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New WordPress feature angers members

WordPress rolled out infinite scrolling without any warning. And members seemed infinitely angry.

 

Lorraine Murphy

Internet Culture

Posted on Feb 13, 2012   Updated on Jun 2, 2021, 9:27 pm CDT

Over the weekend, scores of people who use WordPress.com to create their personal and professional homes on the Web got an unpleasant surprise when WordPress suddenly implemented a new feature that changed the way their sites worked:  infinite scrolling.

Many of WordPress.com’s 27 million users complained loudly. The site today took note and reversed its decision—at least in part—but some users are still worried about how infinite scrolling will affect their carefully hand-crafted sites in the future.

It all started on February 8, when staffer mathiasventura posted in the support forum:

“In the quest to make visitors engage with your content as effortlessly as possible we are rolling out a new feature to your blog home pages—infinite scrolling! Instead of having to scroll and click through older-pages links we are now pulling new content automatically whenever a visitor approaches the bottom of a blog.

“Please let us know what you think by posting any feedback you may have. Thanks.”

And boy, did they ever! Even though the changes only applied to two themes, those themes are among the most popular and affected many users. Their main complaint: they were not consulted before the changes were made, changing the way some of their sites functioned.

Some 200 negative comments poured in to the Support and Theme forums —a high number for the site.  And later, WordPress.com’s paid transfer service to WordPress.org was oversubscribed, indicating that people were jumping ship. (WordPress.org offers free software you host yourself while WordPress.com offers free blog hosting using specially-modified WordPress software, with optional paid upgrades.) There was even a waiting list for staff-assisted moves off the free blogging service.

Don’t get us wrong—we love infinite scrolling at the DailyDot, so much so that a few weeks ago we introduced it to our own main page. But if there’s one thing bloggers don’t like, it’s unilateral changes to their digital “home” with no apparent appeal.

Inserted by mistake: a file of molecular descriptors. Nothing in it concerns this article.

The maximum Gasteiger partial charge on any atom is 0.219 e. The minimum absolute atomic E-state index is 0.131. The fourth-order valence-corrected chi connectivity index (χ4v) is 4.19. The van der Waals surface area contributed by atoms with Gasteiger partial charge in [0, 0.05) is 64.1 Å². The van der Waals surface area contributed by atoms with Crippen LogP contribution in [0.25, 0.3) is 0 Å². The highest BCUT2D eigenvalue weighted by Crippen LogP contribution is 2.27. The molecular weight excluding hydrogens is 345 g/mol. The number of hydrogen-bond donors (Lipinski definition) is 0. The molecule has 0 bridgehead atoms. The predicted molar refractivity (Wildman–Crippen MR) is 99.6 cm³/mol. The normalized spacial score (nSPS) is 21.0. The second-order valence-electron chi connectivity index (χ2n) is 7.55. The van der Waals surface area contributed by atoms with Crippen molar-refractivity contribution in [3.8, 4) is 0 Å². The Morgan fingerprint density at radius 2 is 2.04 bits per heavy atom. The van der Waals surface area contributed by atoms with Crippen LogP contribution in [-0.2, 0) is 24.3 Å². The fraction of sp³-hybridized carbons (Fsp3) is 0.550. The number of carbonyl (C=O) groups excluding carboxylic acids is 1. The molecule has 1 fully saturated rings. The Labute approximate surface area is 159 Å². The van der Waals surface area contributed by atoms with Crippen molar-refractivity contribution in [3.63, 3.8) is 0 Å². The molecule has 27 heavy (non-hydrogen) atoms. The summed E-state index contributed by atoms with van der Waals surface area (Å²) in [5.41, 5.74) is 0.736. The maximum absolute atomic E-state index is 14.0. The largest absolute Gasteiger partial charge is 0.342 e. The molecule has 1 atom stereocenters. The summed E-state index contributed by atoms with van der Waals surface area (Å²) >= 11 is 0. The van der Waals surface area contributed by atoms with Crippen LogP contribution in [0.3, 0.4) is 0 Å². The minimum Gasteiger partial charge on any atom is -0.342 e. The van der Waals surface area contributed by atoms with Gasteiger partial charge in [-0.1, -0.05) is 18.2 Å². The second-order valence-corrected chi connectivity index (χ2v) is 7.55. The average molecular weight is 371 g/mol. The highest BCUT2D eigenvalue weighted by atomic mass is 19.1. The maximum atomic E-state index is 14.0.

In this case, infinite scrolling was introduced to WordPress.org’s most recent default themes, called, Twenty Ten and Twenty Eleven. Those themes  have been incredibly popular with users of the free blog hosting service. The changes, therefore, affected a significant number of users, none of whom were notified in advance,.

Unfortunately, both of these themes also offer an area below the main content column, in the footer area for widgets (special plug-ins), which were bumped offline entirely by the switch to infinity and beyond. Additionally, when asked in the support forum whether the change would be coming to other themes, staff members said that yes, the change was inevitable and would even be made to premium themes. That upset those who thought once something was bought, it was theirs to tinker with, not WordPress.com’s.

gaudetetheology said:

“Wow, this is awful. Why on earth would you ‘automatically’ enable infinite scroll on a theme that supported a footer area? Isn’t it obvious that those two things are incompatible?

“I hate infinite scroll. It is seriously evil for slow connections. It is not ‘transparent:’  it means that the page keeps loading and there’s no way to stop it from loading once you accidentally scroll past that invisible magic line.

“Like other commenters, I deliberately chose this theme and carefully chose the widgets I wanted at the bottom of my main page. The strength of these themes was advertised as their great customizability: why take that away now?

“This does not “make visitors engage with your content as effortlessly as possible”: it removes my ability to present my content the way I want to present it, and is a real problem on old computers with little memory and slow connections.

“From my perspective, this is a bug, not a feature. Please give us a way to turn it off!”

Things got even more heated in a private forum for the interaction of staff and senior volunteers (full disclosure: including me).

Two volunteers (TimeThief and TheSacredPath) who between them have answered over 60,000 questions in the support forums, resigned and another volunteer, Captnmike/Auxclass found himself locked out of the forum after he complained about the changes, complete with name calling.

In fact, the kerfuffle resulted in the shut down of the entire staff/volunteer forum—but not before WordPress changed its policy.

On Monday afternoon, staffer mathiasventura announced with fanfare that those bloggers using the affected themes who were also using footer widgets would now have an option to disable infinite scroll. However, those without the footer-widgets still must live with the infinite scroll. (We tested)

While Premium Theme users chew their fingernails and wonder if the infinite/finite toggle will be in their futures, the rest of the free users can count on one constant: change. Heraclitus must have been a WordPress.com blogger.

Photo by Nikolay Bachiyski

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*First Published: Feb 13, 2012, 10:47 pm CST